“In our assessment with patients, we aim to talk to both the guardian and the child if old enough to gain a holistic perspective of their strengths and concerns (much like a biopsychosocial spiritual assessment),” Presley said. “After we gain a better understanding of their needs, we work to analyze the systems that influence both their strengths and weaknesses. Then we collaborate with the patients and their families to identify and establish goals to improve areas within their lives that impact their health.”
As part of their work, the students have met with patients in the community, advocated on their behalf to obtain services from agencies, connected patients with other health care providers and provided several cases to child protective services.
“I am grateful that our team has been able to improve the lives of some of our patients and their families by following through and asking questions that physicians and nurses simply do not have time to cover,” Presley said.
‘So many people that can be helped’
In one case, the office was contacted by the father of a patient who had been discharged from a local psychiatric facility after attempting suicide, and now refused to get off the couch.
“The dad is frantic because his son won’t get off the couch, he’s terribly depressed, and he’s having all sorts of issues with school. I said, just bring him in to the office, I’ll see him and we’ll try to figure out what’s going on,” Abernathy said. “Stephanie and I saw him, and she sat in with me on the interview. Basically this child was depressed. It was obvious that he needed medication; however, he also needed to go to school and at that point in time he was medically not able to attend school.”
Abernathy prescribed the patient medication, and asked Lizama to contact the school system to arrange for temporary homeschooling.
“She took care of the whole thing. She got in touch with the school and the homeschool coordinator,” Abernathy said. “Within a day, we had him on medication, his mood was improving because issues affecting him were being resolved and mostly because somebody was helping. He was more comfortable, and he was able to get a temporary homeschool education so he wouldn’t fall behind in school, which was his greatest fear. He couldn’t emotionally go to school, but the fact that he was going to fall behind was causing him to have acute anxiety.”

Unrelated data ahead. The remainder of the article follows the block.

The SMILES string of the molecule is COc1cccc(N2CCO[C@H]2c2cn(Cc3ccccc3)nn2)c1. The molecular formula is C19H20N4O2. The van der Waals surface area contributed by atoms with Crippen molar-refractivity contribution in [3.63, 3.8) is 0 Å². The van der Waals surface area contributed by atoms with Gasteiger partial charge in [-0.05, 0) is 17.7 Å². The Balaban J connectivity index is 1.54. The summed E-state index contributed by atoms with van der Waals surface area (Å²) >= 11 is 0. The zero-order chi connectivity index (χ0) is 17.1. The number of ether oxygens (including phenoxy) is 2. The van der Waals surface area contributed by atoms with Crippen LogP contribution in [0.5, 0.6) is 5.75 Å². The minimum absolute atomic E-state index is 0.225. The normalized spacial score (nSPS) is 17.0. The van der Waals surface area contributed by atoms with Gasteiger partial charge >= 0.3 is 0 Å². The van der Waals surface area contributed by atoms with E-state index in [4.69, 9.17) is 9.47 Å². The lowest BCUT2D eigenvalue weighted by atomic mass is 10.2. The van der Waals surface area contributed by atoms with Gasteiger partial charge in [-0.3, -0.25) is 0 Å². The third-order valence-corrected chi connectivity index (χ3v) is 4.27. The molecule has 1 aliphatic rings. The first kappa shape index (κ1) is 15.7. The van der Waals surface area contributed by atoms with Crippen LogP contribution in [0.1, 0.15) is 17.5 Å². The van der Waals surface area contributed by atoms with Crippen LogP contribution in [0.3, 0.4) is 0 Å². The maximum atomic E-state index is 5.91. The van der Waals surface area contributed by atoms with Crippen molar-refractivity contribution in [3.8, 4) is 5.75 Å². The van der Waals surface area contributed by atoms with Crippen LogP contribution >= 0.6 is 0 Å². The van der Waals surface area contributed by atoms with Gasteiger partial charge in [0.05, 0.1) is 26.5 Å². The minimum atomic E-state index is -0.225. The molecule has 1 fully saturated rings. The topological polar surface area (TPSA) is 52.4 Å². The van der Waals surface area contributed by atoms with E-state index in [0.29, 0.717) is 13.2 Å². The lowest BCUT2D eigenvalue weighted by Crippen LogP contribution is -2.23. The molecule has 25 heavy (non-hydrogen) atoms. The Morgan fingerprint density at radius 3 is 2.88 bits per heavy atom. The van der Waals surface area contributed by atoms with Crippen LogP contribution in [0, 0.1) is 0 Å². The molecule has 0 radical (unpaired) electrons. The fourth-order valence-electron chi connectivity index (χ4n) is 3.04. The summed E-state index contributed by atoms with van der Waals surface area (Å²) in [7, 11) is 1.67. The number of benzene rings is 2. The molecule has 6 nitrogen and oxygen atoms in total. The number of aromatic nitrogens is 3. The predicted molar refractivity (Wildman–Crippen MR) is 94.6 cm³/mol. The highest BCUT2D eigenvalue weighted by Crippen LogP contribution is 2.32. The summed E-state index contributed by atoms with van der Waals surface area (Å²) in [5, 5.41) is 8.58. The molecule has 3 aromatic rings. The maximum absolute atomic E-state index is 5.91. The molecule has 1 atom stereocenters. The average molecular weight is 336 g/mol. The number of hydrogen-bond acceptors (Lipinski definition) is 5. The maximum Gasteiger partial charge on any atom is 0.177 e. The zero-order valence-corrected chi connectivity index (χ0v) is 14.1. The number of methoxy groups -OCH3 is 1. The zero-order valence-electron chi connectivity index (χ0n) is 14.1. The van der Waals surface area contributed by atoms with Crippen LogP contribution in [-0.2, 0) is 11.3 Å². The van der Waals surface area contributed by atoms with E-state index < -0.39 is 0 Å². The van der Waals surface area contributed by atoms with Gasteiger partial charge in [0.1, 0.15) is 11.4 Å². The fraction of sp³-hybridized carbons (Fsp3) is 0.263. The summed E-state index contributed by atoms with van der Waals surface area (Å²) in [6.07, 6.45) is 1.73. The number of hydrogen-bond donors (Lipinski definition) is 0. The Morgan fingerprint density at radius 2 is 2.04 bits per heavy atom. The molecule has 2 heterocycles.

Both Presley and Lizama will be returning to Pediatric & Adolescent Health Partners in the fall to continue their field placement work.
“The patients and their well-being led me to want to go back,” Lizama said. “A care coordination program in a pediatrician's office that includes embedded social workers is unheard of. Knowing that we only want the best for our patients, the parents loved the idea. This field placement has only inspired me. I cannot wait to go back. There is so much to learn, there are so many people that can be helped.”
Part of the PAHP family
Shanza A. Isom, interim director of field education and an assistant professor in teaching at the School of Social Work, said the internship with Pediatric & Adolescent Health Partners has been a valuable and exciting opportunity for Presley and Lizama.
Isom, who developed the placement last year, said she was impressed by the work done in the practice and the enthusiasm the practice had in partnering with the School of Social Work to embed social workers.
“I knew … that this would be an exceptional and quality learning opportunity for our students,” she said. “For our students to have the chance to be a part of such growth and to do so with their voices at the table in an interdisciplinary environment, and also being in a space where they can demonstrate the value of the social work profession in this setting is momentous. I am very appreciative of Dr. Abernathy and his team for allowing our students to be a part of their PAHP family.”
For his part, Abernathy said Presley and Lizama have become integral parts of Pediatric & Adolescent Health Partners.
“My training is medicine. Their training is social, psychological, emotional,” he said. “Without them, we would have told our patients, ‘You need to contact a social worker’ or we would have called and made an appointment with a mental health professional. There would have been no coordination between me and the social workers.”
“It’s like when you’re building something and you’re doing a pretty good job, but somebody comes up and hands you a new tool,” he added. “And you realize, ‘This is great. This is exactly what I needed to do a better job.’”